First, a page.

How can PBR be adapted to address the imbalance in accountability?

We absolutely agree with Valters and Whitty about the importance of finding a balance between being accountable to UK citizens and to the beneficiaries (poor people abroad). This time last year, we shared our opinion that if verification was designed to include beneficiary feedback and this was linked to payment, Payment by Results (PBR) could actually generate more downward accountability than other funding modalities. However, our team of verifiers felt that the demands of verification for large scale, representative, quantitative information on which to base payment decisions may leave less time, money and inclination to undertake more qualitative work with beneficiaries. So, we suggested that a resource-effective solution to upholding downwards accountability through verification would be to include payment for the existence and effective functioning of a beneficiary feedback system (rather than the results of that system). Payment would be made on verification of the effectiveness of the system in promoting downwards accountability.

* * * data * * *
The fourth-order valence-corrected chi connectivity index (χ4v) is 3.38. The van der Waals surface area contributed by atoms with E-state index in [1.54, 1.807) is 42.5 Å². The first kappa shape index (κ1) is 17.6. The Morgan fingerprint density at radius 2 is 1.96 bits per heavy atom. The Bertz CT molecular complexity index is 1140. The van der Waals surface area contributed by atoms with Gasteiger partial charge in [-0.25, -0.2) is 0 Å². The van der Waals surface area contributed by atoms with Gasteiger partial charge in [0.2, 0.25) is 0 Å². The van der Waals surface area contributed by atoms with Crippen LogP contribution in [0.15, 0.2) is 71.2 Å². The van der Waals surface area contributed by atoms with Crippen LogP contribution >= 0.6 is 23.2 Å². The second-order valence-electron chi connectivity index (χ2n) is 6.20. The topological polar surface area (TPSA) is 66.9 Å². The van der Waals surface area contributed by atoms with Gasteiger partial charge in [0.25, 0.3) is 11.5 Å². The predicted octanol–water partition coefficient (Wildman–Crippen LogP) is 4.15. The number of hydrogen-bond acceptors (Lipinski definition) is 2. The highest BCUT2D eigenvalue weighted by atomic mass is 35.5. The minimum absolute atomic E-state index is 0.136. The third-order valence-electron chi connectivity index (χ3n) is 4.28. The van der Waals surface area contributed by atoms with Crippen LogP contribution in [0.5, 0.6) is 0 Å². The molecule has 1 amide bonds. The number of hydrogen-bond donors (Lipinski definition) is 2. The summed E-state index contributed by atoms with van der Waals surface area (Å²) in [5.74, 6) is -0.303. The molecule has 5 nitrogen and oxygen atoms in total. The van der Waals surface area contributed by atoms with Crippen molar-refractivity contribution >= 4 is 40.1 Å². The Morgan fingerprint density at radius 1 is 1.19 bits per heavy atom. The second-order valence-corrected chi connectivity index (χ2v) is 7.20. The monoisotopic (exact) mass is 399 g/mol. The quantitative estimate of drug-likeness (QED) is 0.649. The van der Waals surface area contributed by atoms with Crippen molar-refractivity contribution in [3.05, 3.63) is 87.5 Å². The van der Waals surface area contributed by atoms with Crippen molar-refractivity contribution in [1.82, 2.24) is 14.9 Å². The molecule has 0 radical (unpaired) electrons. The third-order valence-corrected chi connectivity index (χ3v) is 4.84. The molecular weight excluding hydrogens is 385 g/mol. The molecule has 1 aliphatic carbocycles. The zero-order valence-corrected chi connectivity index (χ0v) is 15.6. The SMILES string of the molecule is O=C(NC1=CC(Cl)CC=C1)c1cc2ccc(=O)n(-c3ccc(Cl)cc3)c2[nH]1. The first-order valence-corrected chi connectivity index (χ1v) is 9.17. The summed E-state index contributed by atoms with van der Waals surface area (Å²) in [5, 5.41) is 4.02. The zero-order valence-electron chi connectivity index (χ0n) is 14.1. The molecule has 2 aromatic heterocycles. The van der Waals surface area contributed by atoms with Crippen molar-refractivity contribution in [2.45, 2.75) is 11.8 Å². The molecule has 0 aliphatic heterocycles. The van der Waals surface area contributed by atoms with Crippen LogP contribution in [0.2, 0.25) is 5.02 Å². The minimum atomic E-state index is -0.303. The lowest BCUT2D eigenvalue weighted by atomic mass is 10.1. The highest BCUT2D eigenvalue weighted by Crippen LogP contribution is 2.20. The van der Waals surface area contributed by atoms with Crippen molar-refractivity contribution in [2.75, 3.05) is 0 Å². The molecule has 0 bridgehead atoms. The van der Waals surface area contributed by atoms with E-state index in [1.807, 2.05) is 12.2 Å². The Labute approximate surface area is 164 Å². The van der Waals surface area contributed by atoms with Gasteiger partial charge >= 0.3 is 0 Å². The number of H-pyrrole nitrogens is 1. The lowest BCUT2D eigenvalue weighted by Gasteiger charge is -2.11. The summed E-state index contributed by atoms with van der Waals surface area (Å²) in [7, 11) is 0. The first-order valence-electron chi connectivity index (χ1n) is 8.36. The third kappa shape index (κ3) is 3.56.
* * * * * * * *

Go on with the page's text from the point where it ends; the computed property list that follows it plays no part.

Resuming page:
We welcome the authors’ call to “Create a results agenda fit for purpose”. Our first reflection would be that a results agenda, at least one hard-wired into a PBR modality, is not going to be appropriate in all contexts and for all intended outcomes, particularly those where outcomes are difficult to predict or challenging to measure. Our set of recommendations to commissioners of PBR programmes, complement several of those made by ODI, for example, their suggestion that DFID spend more time considering whether its aid spending has the right mix of risks and the view that regular testing (that leads to course-correction) is important.